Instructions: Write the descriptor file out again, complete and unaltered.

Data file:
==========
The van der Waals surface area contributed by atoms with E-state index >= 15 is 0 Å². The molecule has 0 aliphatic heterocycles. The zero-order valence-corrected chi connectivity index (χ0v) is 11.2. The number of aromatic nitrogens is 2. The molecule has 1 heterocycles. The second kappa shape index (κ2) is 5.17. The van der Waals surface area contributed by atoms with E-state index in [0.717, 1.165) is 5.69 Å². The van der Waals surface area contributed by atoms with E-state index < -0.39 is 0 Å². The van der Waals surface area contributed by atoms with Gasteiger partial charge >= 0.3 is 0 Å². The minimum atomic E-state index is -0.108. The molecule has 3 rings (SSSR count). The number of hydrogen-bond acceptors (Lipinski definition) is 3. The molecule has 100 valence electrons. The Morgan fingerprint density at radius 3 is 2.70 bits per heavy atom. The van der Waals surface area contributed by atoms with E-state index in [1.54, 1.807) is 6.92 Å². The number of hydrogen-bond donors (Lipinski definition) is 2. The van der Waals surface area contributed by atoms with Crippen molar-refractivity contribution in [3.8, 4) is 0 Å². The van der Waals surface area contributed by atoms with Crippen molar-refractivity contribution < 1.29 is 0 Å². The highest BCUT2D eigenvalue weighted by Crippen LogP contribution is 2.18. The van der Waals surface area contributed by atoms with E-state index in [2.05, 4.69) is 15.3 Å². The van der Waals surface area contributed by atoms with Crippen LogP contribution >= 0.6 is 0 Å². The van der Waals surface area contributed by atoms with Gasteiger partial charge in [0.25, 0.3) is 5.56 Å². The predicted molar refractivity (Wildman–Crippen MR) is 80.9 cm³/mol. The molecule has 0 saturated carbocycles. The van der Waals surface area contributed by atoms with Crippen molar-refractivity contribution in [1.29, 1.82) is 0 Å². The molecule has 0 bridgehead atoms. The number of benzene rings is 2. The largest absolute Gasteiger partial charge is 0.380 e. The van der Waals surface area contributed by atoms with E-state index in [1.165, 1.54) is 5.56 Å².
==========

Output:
The van der Waals surface area contributed by atoms with E-state index >= 15 is 0 Å². The molecule has 0 aliphatic heterocycles. The zero-order valence-corrected chi connectivity index (χ0v) is 11.2. The number of aromatic nitrogens is 2. The molecule has 1 heterocycles. The second kappa shape index (κ2) is 5.17. The van der Waals surface area contributed by atoms with E-state index in [0.717, 1.165) is 5.69 Å². The van der Waals surface area contributed by atoms with E-state index < -0.39 is 0 Å². The van der Waals surface area contributed by atoms with Gasteiger partial charge >= 0.3 is 0 Å². The minimum atomic E-state index is -0.108. The molecule has 3 rings (SSSR count). The number of hydrogen-bond acceptors (Lipinski definition) is 3. The molecule has 100 valence electrons. The Morgan fingerprint density at radius 3 is 2.70 bits per heavy atom. The van der Waals surface area contributed by atoms with E-state index in [1.54, 1.807) is 6.92 Å². The number of hydrogen-bond donors (Lipinski definition) is 2. The van der Waals surface area contributed by atoms with Crippen molar-refractivity contribution in [3.8, 4) is 0 Å². The van der Waals surface area contributed by atoms with Crippen molar-refractivity contribution < 1.29 is 0 Å². The highest BCUT2D eigenvalue weighted by Crippen LogP contribution is 2.18. The van der Waals surface area contributed by atoms with E-state index in [2.05, 4.69) is 15.3 Å². The van der Waals surface area contributed by atoms with Crippen LogP contribution >= 0.6 is 0 Å². The van der Waals surface area contributed by atoms with Gasteiger partial charge in [0.25, 0.3) is 5.56 Å². The predicted molar refractivity (Wildman–Crippen MR) is 80.9 cm³/mol. The molecule has 0 saturated carbocycles. The van der Waals surface area contributed by atoms with Crippen molar-refractivity contribution in [1.29, 1.82) is 0 Å². The molecule has 0 bridgehead atoms. The number of benzene rings is 2. The largest absolute Gasteiger partial charge is 0.380 e. The van der Waals surface area contributed by atoms with E-state index in [1.165, 1.54) is 5.56 Å².